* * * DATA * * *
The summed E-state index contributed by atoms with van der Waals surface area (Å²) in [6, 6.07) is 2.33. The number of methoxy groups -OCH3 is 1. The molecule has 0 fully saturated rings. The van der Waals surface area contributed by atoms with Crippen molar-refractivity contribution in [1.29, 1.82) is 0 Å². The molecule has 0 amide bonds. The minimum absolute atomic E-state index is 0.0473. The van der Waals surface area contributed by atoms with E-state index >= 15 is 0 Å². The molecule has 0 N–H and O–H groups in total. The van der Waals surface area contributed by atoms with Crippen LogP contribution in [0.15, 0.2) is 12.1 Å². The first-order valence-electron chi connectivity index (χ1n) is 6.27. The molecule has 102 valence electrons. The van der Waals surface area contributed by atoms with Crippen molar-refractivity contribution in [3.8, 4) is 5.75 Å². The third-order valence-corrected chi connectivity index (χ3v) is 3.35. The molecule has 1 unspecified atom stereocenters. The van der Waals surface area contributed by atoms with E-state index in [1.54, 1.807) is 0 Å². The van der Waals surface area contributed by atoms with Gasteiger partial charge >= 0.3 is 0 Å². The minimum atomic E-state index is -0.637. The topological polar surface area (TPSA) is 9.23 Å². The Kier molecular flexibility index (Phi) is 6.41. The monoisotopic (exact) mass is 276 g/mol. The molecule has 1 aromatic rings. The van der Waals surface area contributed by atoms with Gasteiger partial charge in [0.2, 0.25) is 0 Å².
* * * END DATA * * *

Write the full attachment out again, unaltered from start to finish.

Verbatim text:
The summed E-state index contributed by atoms with van der Waals surface area (Å²) in [6, 6.07) is 2.33. The number of methoxy groups -OCH3 is 1. The molecule has 0 fully saturated rings. The van der Waals surface area contributed by atoms with Crippen molar-refractivity contribution in [1.29, 1.82) is 0 Å². The molecule has 0 amide bonds. The minimum absolute atomic E-state index is 0.0473. The van der Waals surface area contributed by atoms with E-state index >= 15 is 0 Å². The molecule has 0 N–H and O–H groups in total. The van der Waals surface area contributed by atoms with Crippen LogP contribution in [0.15, 0.2) is 12.1 Å². The first-order valence-electron chi connectivity index (χ1n) is 6.27. The molecule has 102 valence electrons. The van der Waals surface area contributed by atoms with Crippen molar-refractivity contribution in [3.8, 4) is 5.75 Å². The third-order valence-corrected chi connectivity index (χ3v) is 3.35. The molecule has 1 unspecified atom stereocenters. The van der Waals surface area contributed by atoms with E-state index in [1.54, 1.807) is 0 Å². The van der Waals surface area contributed by atoms with Gasteiger partial charge >= 0.3 is 0 Å². The minimum atomic E-state index is -0.637. The topological polar surface area (TPSA) is 9.23 Å². The Kier molecular flexibility index (Phi) is 6.41. The monoisotopic (exact) mass is 276 g/mol. The molecule has 1 aromatic rings. The van der Waals surface area contributed by atoms with Gasteiger partial charge in [0.2, 0.25) is 0 Å².